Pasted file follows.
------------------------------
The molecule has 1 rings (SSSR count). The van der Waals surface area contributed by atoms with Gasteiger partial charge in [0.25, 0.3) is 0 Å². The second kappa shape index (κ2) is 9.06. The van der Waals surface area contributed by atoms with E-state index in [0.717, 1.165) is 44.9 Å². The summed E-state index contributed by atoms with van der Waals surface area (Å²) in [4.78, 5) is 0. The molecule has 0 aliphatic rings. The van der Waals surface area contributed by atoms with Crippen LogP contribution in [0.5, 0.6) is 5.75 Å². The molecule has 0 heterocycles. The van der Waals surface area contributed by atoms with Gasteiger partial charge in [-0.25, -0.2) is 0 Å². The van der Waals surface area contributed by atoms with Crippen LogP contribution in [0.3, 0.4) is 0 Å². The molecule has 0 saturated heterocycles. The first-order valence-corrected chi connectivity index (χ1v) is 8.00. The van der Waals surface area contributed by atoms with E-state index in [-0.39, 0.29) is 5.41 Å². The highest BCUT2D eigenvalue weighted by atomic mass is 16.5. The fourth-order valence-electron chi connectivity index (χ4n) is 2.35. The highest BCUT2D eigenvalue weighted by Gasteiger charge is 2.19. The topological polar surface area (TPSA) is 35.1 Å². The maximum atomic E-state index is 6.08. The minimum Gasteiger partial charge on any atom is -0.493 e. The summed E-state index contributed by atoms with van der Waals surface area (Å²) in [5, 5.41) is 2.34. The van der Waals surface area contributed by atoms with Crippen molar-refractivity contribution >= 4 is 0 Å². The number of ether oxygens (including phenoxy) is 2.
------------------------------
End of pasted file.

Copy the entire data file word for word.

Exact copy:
The molecule has 1 rings (SSSR count). The van der Waals surface area contributed by atoms with Gasteiger partial charge in [0.25, 0.3) is 0 Å². The second kappa shape index (κ2) is 9.06. The van der Waals surface area contributed by atoms with E-state index in [0.717, 1.165) is 44.9 Å². The summed E-state index contributed by atoms with van der Waals surface area (Å²) in [4.78, 5) is 0. The molecule has 0 aliphatic rings. The van der Waals surface area contributed by atoms with Crippen LogP contribution in [0.5, 0.6) is 5.75 Å². The molecule has 0 heterocycles. The van der Waals surface area contributed by atoms with Gasteiger partial charge in [-0.25, -0.2) is 0 Å². The van der Waals surface area contributed by atoms with Crippen LogP contribution in [0.3, 0.4) is 0 Å². The molecule has 0 saturated heterocycles. The first-order valence-corrected chi connectivity index (χ1v) is 8.00. The van der Waals surface area contributed by atoms with E-state index in [-0.39, 0.29) is 5.41 Å². The highest BCUT2D eigenvalue weighted by atomic mass is 16.5. The fourth-order valence-electron chi connectivity index (χ4n) is 2.35. The highest BCUT2D eigenvalue weighted by Gasteiger charge is 2.19. The topological polar surface area (TPSA) is 35.1 Å². The maximum atomic E-state index is 6.08. The minimum Gasteiger partial charge on any atom is -0.493 e. The summed E-state index contributed by atoms with van der Waals surface area (Å²) in [5, 5.41) is 2.34. The van der Waals surface area contributed by atoms with Crippen molar-refractivity contribution >= 4 is 0 Å². The number of ether oxygens (including phenoxy) is 2.